Wed and buried

The Age (A2 section)

IT’S a Chinese tale to gong the heart: two young lovers, taken before their time, are married in the grave. But beneath this story’s romantic surface rots a putrid secret. The couple never knew each other in life. He was a bachelor who died alone. She was a peasant from a neighbouring province who was murdered and then sold to his family as a sacrificial bride.

This is the macabre plot of minghun, Chinese afterlife marriage. Grief-clobbered parents, desperate for their dead son to escape the shame of eternal singledom, arrange for a female corpse to be buried next to him. They then marry the couple post mortem. She becomes his wife in the spirit world, his ghost bride.

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The language epidemic

Page Seventeen

‘THIS burger is scrumptious Dad.’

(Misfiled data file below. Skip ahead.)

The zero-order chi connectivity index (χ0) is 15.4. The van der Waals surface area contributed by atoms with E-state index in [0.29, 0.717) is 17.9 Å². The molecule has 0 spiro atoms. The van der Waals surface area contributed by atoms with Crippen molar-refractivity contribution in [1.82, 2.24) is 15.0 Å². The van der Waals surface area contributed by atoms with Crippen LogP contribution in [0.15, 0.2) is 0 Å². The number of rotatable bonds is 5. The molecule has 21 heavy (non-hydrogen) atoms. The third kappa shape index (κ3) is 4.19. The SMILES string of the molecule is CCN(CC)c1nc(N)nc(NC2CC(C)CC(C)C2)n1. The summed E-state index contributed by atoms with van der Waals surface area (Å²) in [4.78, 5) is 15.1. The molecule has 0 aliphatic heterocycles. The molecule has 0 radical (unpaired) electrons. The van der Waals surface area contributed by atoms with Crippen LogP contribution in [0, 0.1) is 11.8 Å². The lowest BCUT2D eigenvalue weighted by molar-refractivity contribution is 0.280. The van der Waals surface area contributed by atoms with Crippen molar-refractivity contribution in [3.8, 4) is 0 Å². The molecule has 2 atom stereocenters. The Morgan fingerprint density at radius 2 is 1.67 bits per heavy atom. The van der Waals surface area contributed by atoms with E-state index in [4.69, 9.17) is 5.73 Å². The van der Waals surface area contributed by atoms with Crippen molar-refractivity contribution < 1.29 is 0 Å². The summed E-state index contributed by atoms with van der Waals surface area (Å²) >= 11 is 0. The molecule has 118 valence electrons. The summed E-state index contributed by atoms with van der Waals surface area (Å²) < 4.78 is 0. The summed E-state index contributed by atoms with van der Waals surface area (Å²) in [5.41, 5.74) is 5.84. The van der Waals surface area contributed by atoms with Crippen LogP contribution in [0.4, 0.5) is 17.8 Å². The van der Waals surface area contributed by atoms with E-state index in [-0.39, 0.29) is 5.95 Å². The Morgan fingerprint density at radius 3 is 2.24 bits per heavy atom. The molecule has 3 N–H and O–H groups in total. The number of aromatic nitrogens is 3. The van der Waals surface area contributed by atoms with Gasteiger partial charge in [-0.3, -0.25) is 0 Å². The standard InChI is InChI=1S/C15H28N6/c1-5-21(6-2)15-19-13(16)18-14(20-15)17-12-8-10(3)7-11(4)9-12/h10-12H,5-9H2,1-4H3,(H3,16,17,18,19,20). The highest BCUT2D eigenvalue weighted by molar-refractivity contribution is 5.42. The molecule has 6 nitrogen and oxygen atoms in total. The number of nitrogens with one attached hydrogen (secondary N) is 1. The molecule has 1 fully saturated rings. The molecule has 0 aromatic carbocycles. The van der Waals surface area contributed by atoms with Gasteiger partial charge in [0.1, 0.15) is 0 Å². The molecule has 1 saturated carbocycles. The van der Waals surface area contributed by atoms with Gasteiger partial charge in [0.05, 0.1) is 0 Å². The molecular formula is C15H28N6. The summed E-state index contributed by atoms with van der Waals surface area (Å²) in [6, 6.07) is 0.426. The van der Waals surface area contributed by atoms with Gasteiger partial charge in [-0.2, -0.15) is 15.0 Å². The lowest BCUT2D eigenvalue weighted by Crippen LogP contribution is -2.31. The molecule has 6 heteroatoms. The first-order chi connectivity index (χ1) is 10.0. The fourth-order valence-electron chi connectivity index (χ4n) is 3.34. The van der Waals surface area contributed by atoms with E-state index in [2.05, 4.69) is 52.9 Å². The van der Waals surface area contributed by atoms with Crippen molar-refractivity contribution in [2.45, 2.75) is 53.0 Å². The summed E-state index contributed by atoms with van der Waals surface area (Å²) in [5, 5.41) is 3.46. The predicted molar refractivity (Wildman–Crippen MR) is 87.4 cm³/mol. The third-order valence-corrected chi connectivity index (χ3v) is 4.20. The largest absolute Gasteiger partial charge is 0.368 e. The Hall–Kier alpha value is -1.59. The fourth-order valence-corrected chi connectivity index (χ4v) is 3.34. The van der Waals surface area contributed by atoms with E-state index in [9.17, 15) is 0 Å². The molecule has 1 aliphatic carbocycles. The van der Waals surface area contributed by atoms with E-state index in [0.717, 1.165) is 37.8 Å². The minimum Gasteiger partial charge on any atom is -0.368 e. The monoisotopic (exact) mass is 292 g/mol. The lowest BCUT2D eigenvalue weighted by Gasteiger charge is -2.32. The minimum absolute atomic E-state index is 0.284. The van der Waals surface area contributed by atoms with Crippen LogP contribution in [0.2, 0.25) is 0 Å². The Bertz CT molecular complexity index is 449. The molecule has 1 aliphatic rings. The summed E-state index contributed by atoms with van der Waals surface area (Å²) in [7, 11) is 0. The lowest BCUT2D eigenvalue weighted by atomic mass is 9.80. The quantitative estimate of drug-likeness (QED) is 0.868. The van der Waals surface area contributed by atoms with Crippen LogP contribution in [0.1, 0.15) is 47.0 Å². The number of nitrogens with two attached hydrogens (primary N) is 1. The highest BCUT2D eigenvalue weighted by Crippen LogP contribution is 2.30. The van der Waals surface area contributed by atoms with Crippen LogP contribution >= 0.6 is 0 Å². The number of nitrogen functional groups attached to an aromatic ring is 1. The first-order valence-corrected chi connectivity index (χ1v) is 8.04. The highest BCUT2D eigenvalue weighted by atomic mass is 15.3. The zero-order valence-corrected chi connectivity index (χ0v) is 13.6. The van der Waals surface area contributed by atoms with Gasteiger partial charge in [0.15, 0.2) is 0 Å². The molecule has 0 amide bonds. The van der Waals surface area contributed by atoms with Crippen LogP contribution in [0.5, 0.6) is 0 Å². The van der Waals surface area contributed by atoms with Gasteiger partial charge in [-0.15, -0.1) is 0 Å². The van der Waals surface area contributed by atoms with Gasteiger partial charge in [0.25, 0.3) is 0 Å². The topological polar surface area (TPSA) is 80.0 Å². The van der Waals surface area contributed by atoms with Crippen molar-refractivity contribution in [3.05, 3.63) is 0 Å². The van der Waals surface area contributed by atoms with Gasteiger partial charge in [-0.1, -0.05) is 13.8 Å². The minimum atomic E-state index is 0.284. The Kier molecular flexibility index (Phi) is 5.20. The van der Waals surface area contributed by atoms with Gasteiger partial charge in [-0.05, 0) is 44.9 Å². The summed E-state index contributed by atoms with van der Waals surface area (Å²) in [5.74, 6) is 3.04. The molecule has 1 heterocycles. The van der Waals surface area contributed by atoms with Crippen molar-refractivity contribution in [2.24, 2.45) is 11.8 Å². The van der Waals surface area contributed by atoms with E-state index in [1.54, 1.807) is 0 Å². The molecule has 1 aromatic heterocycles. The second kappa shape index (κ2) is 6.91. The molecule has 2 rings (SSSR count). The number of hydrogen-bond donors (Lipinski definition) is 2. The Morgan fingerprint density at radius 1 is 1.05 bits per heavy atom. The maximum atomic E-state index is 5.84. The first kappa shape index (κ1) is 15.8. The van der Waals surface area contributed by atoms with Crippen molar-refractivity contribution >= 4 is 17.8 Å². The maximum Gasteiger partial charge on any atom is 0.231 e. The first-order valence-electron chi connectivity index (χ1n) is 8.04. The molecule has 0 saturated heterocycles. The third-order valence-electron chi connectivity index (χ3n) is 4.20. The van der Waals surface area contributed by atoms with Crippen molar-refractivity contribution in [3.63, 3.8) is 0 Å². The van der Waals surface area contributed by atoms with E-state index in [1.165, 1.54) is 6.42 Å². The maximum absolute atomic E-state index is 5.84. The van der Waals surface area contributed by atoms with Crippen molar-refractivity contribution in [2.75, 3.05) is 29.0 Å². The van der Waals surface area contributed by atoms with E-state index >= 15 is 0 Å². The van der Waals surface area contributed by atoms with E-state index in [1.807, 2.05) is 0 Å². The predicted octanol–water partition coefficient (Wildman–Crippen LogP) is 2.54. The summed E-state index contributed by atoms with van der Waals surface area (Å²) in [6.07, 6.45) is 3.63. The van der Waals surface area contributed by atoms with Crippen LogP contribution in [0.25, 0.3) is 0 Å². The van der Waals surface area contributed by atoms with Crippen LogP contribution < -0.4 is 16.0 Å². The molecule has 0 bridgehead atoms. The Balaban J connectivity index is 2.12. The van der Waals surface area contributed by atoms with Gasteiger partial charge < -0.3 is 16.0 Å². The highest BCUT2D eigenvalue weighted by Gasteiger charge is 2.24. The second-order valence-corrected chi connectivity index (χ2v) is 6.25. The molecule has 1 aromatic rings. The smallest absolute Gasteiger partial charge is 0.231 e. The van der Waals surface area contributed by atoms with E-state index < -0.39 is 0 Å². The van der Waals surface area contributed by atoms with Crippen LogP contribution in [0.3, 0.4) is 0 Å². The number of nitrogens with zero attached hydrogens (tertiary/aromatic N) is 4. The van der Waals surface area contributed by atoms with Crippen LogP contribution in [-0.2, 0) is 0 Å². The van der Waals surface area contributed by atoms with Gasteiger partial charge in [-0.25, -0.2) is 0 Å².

At the time I didn’t really know what the words meant or what the repercussions were. But Dad did. He bolted upright, dragged me to the sink, scrubbed my mouth with soap and water and then picked up the phone.

‘Boy’s sick.’

‘Words.’

‘Take look.’

‘Tomorrow?’

Dad slammed the receiver and turned to face me.

‘Shut it,’ he said.

Single-minded obsession

Voiceworks

THE governors of the country with the largest population, longest wall, largest dam, biggest Buddha, longest sea-crossing bridge, highest railway, largest airport terminal and soon to be tallest tower (the Shanghai World Financial Centre) tend to take a single idea just a bit too far.

We’re all familiar with some of the schoolbook examples of Chinese single-mindedness. The Great Wall was a 2000-year-long obsession that cost millions of lives and made a better courier path than barricade. Then there was the Cultural Revolution from 1969 to 1976, when the entire population became possessed with the urge to modernise. Students tore about the country trashing temples, tearing up ancient texts and tormenting the elderly.

But few people know that this organised insanity also extends to the environment.

China’s black heart

The Age (travel section)

UNTIL I visited Linfen, a coalmining town in central China, I never considered black to be a colour. But in Linfen, where the sky is bluish black, the trees are greenish black, and the dirt is brownish black, black is more than just a colour. It’s an entire palette.